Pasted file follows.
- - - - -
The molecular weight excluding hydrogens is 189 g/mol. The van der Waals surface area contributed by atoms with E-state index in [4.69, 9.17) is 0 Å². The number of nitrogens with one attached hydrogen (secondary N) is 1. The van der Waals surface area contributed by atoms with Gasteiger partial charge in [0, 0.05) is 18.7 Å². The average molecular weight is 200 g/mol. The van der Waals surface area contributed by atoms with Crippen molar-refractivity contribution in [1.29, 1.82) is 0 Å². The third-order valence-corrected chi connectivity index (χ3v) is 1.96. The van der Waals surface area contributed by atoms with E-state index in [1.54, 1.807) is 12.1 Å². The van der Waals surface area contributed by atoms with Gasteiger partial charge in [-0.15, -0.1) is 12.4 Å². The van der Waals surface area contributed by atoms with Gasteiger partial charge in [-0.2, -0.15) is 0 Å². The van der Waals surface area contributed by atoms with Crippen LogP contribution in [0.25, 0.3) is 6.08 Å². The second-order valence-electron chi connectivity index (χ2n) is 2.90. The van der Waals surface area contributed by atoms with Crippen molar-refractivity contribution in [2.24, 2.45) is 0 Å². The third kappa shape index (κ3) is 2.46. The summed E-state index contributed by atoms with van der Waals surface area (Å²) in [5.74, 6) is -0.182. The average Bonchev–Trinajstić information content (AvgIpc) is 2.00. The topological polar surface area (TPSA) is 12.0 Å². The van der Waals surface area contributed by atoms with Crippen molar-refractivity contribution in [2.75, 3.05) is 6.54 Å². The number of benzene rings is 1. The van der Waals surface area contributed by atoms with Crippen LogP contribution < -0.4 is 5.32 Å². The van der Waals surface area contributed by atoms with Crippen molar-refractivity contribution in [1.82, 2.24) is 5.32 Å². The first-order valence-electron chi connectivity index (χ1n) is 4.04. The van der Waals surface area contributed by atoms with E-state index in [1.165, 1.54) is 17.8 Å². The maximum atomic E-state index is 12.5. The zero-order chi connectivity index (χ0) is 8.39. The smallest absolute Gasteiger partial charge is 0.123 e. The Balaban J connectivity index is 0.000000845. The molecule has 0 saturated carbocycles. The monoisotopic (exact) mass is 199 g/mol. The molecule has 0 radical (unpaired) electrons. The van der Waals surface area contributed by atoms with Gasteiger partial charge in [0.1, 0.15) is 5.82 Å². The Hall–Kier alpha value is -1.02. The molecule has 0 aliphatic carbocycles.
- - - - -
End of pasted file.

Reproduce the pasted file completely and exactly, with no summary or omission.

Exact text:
The molecular weight excluding hydrogens is 189 g/mol. The van der Waals surface area contributed by atoms with E-state index in [4.69, 9.17) is 0 Å². The number of nitrogens with one attached hydrogen (secondary N) is 1. The van der Waals surface area contributed by atoms with Gasteiger partial charge in [0, 0.05) is 18.7 Å². The average molecular weight is 200 g/mol. The van der Waals surface area contributed by atoms with Crippen molar-refractivity contribution in [1.29, 1.82) is 0 Å². The third-order valence-corrected chi connectivity index (χ3v) is 1.96. The van der Waals surface area contributed by atoms with E-state index in [1.54, 1.807) is 12.1 Å². The van der Waals surface area contributed by atoms with Gasteiger partial charge in [-0.15, -0.1) is 12.4 Å². The van der Waals surface area contributed by atoms with Gasteiger partial charge in [-0.2, -0.15) is 0 Å². The van der Waals surface area contributed by atoms with Crippen LogP contribution in [0.25, 0.3) is 6.08 Å². The second-order valence-electron chi connectivity index (χ2n) is 2.90. The van der Waals surface area contributed by atoms with Crippen molar-refractivity contribution in [2.24, 2.45) is 0 Å². The third kappa shape index (κ3) is 2.46. The summed E-state index contributed by atoms with van der Waals surface area (Å²) in [5.74, 6) is -0.182. The average Bonchev–Trinajstić information content (AvgIpc) is 2.00. The topological polar surface area (TPSA) is 12.0 Å². The van der Waals surface area contributed by atoms with Crippen molar-refractivity contribution in [2.75, 3.05) is 6.54 Å². The number of benzene rings is 1. The van der Waals surface area contributed by atoms with Crippen LogP contribution < -0.4 is 5.32 Å². The van der Waals surface area contributed by atoms with Crippen molar-refractivity contribution in [1.82, 2.24) is 5.32 Å². The first-order valence-electron chi connectivity index (χ1n) is 4.04. The van der Waals surface area contributed by atoms with E-state index in [1.165, 1.54) is 17.8 Å². The maximum atomic E-state index is 12.5. The zero-order chi connectivity index (χ0) is 8.39. The smallest absolute Gasteiger partial charge is 0.123 e. The Balaban J connectivity index is 0.000000845. The molecule has 0 saturated carbocycles. The monoisotopic (exact) mass is 199 g/mol. The molecule has 0 radical (unpaired) electrons. The van der Waals surface area contributed by atoms with Gasteiger partial charge in [0.1, 0.15) is 5.82 Å². The Hall–Kier alpha value is -1.02. The molecule has 0 aliphatic carbocycles.